Appellant contends she made a submissible case of liability based on respondeat superior because Ruby Crossfield testified that Dr. Pepper Bottling Company "made arrangements" with Ida Mae Howell to return Howell to Poplar Bluff. The testimony referred to is as follows:

"Q. Did the Dr. Pepper Bottling Company or anyone on their behalf make arrangements for Ida Mae Howell (sic) to go to Dexter (sic) for the purpose of returning Charles Howell to Poplar Bluff?

A. Did we make any?

"Q. Yes. Did the Dr. Pepper Bottling Company? A. Yes.

"Q. When was that made?

"A. Well, I was home, and my husband called me and told me to come down to the office, he wanted me to go over to Sikeston and pick Charles up. "Q. Did you go to the Poplar Bluff Bottling Company plant thereafter? A. Yes."

Later she said she didn't understand the question and her whole testimony indicates that the only knowledge she had concerning the transaction was that her husband asked her, not Mrs. Howell, to make the trip, that she went to the plant prepared to go, and Howell said that his wife was going to pick him up. It is true, as appellant asserts, that we must give the verdict holder the benefit of all favorable evidence and inferences; but we think this does not require us to place an interpretation on a statement which the witness said she did *338 not intend and which is completely out of harmony not only with the whole testimony of the witness but also with all the other evidence in the case. Both plaintiff's and defendant's evidence show that Howell made the arrangement with his wife. There is no evidence that anyone representing Dr. Pepper Bottling Company (unless Howell be taken as a representative) had any contact whatsoever with Mrs. Howell. The whole sense of Mrs. Crossfield's testimony is contrary to the meaning which appellant seeks to apply. However, the whole testimony further shows that Crossfield, representing the defendant, acquiesced in the arrangement (by Howell) for Mrs. Howell to pick up Howell at Sikeston. The question is, was that an acquiescence or consent, either express or implied, to her performing a service for the defendant.

Appellant contends the evidence showed that defendant furnished money to buy gasoline for the truck and the car. This involves the proposition that the jury could accept the testimony of Howell, and to some extent of Crossfield, that defendant furnished the money for the gas in the car and disregard and refuse to believe the testimony of the same two witnesses that it was an advance for the personal account of Howell. This is contrary to the whole sense of the testimony of both witnesses, but for the purpose of this appeal we will assume, although it is a rather labored assumption, that defendant furnished the gas for the car.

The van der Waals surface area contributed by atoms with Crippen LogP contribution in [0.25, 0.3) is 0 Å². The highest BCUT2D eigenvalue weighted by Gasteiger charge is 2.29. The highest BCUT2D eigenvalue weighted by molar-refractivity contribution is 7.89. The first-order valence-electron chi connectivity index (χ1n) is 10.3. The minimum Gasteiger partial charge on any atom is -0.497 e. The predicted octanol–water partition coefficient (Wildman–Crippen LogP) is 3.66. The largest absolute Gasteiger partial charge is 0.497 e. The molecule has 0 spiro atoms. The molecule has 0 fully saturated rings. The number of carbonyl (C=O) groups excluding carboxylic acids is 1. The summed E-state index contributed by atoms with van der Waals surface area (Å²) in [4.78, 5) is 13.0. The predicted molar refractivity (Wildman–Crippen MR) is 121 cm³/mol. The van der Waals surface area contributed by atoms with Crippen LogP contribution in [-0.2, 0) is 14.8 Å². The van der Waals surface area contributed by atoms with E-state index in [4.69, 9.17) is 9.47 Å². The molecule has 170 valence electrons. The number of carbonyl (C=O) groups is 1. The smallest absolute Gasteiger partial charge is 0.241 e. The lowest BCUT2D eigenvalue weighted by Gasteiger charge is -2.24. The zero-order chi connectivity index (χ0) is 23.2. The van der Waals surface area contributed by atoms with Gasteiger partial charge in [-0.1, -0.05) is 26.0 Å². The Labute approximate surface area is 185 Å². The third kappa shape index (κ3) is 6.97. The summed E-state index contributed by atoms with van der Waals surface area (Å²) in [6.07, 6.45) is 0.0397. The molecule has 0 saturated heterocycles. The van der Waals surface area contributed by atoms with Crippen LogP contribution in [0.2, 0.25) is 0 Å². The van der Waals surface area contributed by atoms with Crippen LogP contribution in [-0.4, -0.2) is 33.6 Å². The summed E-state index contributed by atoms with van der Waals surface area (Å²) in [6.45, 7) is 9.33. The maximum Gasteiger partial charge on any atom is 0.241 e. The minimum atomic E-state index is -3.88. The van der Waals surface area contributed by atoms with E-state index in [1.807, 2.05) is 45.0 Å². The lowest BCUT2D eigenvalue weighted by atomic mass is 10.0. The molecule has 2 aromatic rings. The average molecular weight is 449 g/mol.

Did the relationship of master and servant apply as between Ida Mae Howell and the defendant Dr. Pepper? Was she, in going to Sikeston to "pick up" her husband, engaged in the service of Dr. Pepper Bottling Company? If not, Dr. Pepper would not be responsible for independent acts of a third person not in its service. It is elemental that the person sought to be charged as master is liable only when the relationship of master and servant exists in respect to the very transaction out of which the injury arose. Oganaso v. Mellow, 356 Mo. 228, 201 S.W.2d 365, and cases cited at loc. cit. 365. We agree that a master can be liable for the acts of a servant or sub-servant appointed expressly or by implication, acquiescence, and ratification, this depending upon the circumstances involved.[1] Also we agree that the fact the person sought to be classified as servant uses his own automobile with knowledge of the person sought to be charged as master is not necessarily controlling in the application of the doctrine of respondeat superior.[2] We also assume, without finding it necessary to decide, that Charles Howell was engaged on a "special errand" as the servant of the defendant, so that the ordinary "going and coming" rule, if otherwise applicable, might not apply;[3] and that defendant owed Howell a duty to provide a means for return, if he so chose, from Sikeston to Poplar Bluff, and therefore it was the employer's business to provide for such return. The question is, was this trip of Ida Mae Howell in furtherance or promotion of the business of Dr. Pepper. Wolf v. Terminal R. Ass'n of St. Louis, 282 Mo. 559, 222 S.W. 114. In this connection, it is not sufficient to impose liability on Dr. Pepper that the use of the vehicle driven by Ida Mae Howell may have incidentally benefited or remotely promoted the business of the defendant. 8 Am *339 Jur.2d, Automobile and Highway Traffic, § 635, p. 194; 52 A.L.R.2d, Anno. § 16, p. 339; Wines v. Goodyear Tire & Rubber Co., Mo.App., 246 S.W.2d 525(6); Sowers v. Howard, 346 Mo. 10, 139 S.W.2d 897; Oganaso v. Mellow, supra, 356 Mo. 228, 201 S.W.2d 365; Klotsch v. P. F. Collier & Son Corp., 349 Mo. 40, 159 S.W.2d 589. Attention must be paid to the "inducing factor," or "the object of the trip," the "purpose." Even the motive and the intent of the parties is in many instances a determining factor. 5 Blashfield, Automobile Law, Perm.Ed., §§ 3007, 3008; Smith v. Fine, 351 Mo. 1179, 175 S.W.2d 761, 767. Mullally v. Langenberg Bros. Grain Co., 339 Mo. 582, 98 S.W.2d 645, 649; Dilallo v. Lynch, 340 Mo. 82, 101 S.W.2d 7, 13; see Sowers v. Howard, supra, 346 Mo. 10, 139 S.W.2d 897, 901; also, Montana v. Nenert, Mo.App., 226 S.W.2d 394, 398, 400. In Klotsch v. P. F. Collier & Son Corp., supra, 349 Mo. 40, 159 S.W.2d 589, at loc. cit. 593, the court requoted from Marks' Dependents v. Gray, 251 N.Y. 90, 167 N.E. 181, 183, as follows: